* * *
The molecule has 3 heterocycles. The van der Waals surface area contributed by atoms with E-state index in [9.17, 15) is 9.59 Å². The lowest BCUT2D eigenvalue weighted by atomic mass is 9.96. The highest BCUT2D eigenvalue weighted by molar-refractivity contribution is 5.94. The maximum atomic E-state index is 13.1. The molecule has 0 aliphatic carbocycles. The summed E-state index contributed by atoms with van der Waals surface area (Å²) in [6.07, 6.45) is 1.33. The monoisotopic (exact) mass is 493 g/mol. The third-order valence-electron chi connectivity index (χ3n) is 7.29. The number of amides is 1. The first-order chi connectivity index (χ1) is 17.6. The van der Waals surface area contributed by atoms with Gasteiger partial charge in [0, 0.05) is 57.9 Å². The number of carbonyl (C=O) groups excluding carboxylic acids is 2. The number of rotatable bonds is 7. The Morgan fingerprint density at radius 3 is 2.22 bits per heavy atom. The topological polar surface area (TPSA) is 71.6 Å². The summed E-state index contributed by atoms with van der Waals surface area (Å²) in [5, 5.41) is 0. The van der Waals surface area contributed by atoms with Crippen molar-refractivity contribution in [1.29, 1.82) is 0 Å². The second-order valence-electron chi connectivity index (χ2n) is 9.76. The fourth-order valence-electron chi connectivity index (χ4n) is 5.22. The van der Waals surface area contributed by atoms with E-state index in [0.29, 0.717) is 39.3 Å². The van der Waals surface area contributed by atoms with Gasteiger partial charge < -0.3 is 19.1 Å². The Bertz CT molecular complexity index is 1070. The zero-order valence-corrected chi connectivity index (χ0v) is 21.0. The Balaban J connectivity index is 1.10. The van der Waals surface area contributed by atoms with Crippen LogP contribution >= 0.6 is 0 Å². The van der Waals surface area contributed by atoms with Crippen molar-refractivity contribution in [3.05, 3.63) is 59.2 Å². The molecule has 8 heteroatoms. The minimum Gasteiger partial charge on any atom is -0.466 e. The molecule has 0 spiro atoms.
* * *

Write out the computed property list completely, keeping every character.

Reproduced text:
The molecule has 3 heterocycles. The van der Waals surface area contributed by atoms with E-state index in [9.17, 15) is 9.59 Å². The lowest BCUT2D eigenvalue weighted by atomic mass is 9.96. The highest BCUT2D eigenvalue weighted by molar-refractivity contribution is 5.94. The maximum atomic E-state index is 13.1. The molecule has 0 aliphatic carbocycles. The summed E-state index contributed by atoms with van der Waals surface area (Å²) in [6.07, 6.45) is 1.33. The monoisotopic (exact) mass is 493 g/mol. The third-order valence-electron chi connectivity index (χ3n) is 7.29. The number of amides is 1. The first-order chi connectivity index (χ1) is 17.6. The van der Waals surface area contributed by atoms with Gasteiger partial charge in [0, 0.05) is 57.9 Å². The number of carbonyl (C=O) groups excluding carboxylic acids is 2. The number of rotatable bonds is 7. The Morgan fingerprint density at radius 3 is 2.22 bits per heavy atom. The topological polar surface area (TPSA) is 71.6 Å². The summed E-state index contributed by atoms with van der Waals surface area (Å²) in [5, 5.41) is 0. The van der Waals surface area contributed by atoms with Crippen molar-refractivity contribution in [1.29, 1.82) is 0 Å². The second-order valence-electron chi connectivity index (χ2n) is 9.76. The fourth-order valence-electron chi connectivity index (χ4n) is 5.22. The van der Waals surface area contributed by atoms with E-state index in [0.29, 0.717) is 39.3 Å². The van der Waals surface area contributed by atoms with Gasteiger partial charge < -0.3 is 19.1 Å². The Bertz CT molecular complexity index is 1070. The zero-order valence-corrected chi connectivity index (χ0v) is 21.0. The Balaban J connectivity index is 1.10. The van der Waals surface area contributed by atoms with Crippen LogP contribution >= 0.6 is 0 Å². The van der Waals surface area contributed by atoms with Crippen molar-refractivity contribution in [3.05, 3.63) is 59.2 Å². The molecule has 8 heteroatoms. The minimum Gasteiger partial charge on any atom is -0.466 e. The molecule has 0 spiro atoms.